FOR EXAMPLE - State Bank of India has 22000 ATM’s and Axis bank has 11,000 ATM’S. Both of the banks have collaborated with each other. So the clients of SBI bank can withdraw money from Axis bank ATM and the client if the Axis bank can withdraw money from SBI ATM, so there is no such requirement of fixing ATM everywhere. Which results in less fixed capital requirement.


It refers to that proportion of capital invested in short term assets/ current assets.

- Current assets as compared to fixed assets are more liquid but less profitable.

  • Some part of current assets can be financed through short term sources I.e current liabilities.
  • CURRENT LIABILITIES are those payment obligations which are due for payment within one year. I.e bills payable, creditors, etc.
  • And the rest is financed through long term sources and is called NETWORKING CAPITAL.

FOR EXAMPLE - cash in hand/ cash at bank, marketable securities, bills receivables, etc.

NETWORKING CAPITAL= Current Assets - Current Liabilities


Production cycle- production cycle is the time span between the receipt of raw materials and their conversion into finished goods.

- when the production cycle is long, it would require more working capital to meet day-to-day operational expenses.

- when the production cycle is small, less working capital is required.

2. The business cycle- In case of a boom, the sales, as well as production, are likely to be higher, resulting in a higher amount of working capital is required. As against this, the requirement for working capital will be lower during the period of depression as the sales as well as production will be low.

3. Nature of business- A trading business requires less amount of working capital as there is no production involved. On, the contrary, manufacturing is more into production so it has a higher working capital requirement.

4. The scale of operations- A large scale of operation requires a larger amount of working capital as compared to a small scale organization because large organization generally require high quantum of debtors inventory.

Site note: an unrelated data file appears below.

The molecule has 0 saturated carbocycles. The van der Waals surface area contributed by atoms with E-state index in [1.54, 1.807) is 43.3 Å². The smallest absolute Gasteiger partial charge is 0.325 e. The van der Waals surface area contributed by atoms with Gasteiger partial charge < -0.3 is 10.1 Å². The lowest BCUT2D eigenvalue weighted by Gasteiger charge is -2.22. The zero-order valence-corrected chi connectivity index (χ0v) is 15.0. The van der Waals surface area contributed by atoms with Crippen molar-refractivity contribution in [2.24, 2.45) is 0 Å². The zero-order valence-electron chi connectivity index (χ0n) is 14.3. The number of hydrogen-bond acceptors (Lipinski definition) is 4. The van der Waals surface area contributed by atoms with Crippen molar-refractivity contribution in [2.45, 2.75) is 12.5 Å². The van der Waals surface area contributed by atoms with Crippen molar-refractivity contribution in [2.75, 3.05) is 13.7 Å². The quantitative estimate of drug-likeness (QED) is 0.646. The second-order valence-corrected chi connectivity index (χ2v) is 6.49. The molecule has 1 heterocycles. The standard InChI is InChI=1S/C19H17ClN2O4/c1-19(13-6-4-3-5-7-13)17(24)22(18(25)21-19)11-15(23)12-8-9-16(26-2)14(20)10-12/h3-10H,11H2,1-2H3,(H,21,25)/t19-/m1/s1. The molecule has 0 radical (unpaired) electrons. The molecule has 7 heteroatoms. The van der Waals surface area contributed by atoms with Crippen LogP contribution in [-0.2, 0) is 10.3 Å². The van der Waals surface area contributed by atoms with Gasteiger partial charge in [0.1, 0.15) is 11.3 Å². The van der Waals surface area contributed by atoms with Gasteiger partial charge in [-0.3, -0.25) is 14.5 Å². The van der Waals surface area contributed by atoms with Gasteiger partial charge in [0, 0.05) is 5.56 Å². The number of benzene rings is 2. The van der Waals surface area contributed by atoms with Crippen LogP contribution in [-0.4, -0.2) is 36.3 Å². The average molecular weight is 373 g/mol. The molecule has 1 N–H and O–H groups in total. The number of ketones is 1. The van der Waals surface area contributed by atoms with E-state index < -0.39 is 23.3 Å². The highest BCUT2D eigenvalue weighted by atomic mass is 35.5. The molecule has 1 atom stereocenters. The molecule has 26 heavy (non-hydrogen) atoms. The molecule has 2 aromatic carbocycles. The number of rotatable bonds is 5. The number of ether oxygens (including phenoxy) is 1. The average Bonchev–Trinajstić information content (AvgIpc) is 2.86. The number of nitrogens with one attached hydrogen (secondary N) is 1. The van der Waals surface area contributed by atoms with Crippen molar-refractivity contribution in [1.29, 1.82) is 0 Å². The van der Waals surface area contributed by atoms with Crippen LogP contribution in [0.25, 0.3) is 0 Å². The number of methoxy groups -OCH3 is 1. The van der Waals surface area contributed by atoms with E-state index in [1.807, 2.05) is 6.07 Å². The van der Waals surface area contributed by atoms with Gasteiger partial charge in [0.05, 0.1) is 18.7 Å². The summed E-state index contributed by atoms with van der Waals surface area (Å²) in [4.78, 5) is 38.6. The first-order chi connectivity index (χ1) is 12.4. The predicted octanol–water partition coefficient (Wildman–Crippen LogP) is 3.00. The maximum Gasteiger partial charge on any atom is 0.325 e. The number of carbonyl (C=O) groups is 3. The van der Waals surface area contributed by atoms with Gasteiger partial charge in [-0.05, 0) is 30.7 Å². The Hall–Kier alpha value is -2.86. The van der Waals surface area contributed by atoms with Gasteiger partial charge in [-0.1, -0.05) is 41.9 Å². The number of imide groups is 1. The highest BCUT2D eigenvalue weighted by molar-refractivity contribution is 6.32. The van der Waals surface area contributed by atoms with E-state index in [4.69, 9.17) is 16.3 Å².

5. Credit allowed - different firms have different credit terms. These depend upon the competition that a fir faces as wells the creditworthiness of their client. A liberal credit policy results in a higher amount of debtors, increasing the requirement of working capital.

6. Credit availed-  Just as a firm allows credit to its customers it also may get credit from its suppliers. To the extent, it avails the credit on its purchases, the working capital requirement is reduced.

7. Availability of raw material- if raw material and other materials are easily available then there is no need for maintaining its stock, therefore less requirement of working capital. But the raw material is difficult to procure then the stock of raw material is to be maintained which results in high working capital requirement.

8. Level of Competition -  Higher level of competitiveness may necessitate higher stocks of finished goods to meet urgent orders from customers. This increases the working capital requirement. Competition may also force the firm to extend liberal credit terms discussed earlier.

9. Seasonal Factors- Most businesses have some seasonality in their production. In the boom season, because of a higher level of production, a higher amount of working capital is required. On, the contrary, the level of activity as well as the requirement for working capital will be lower during the lean season.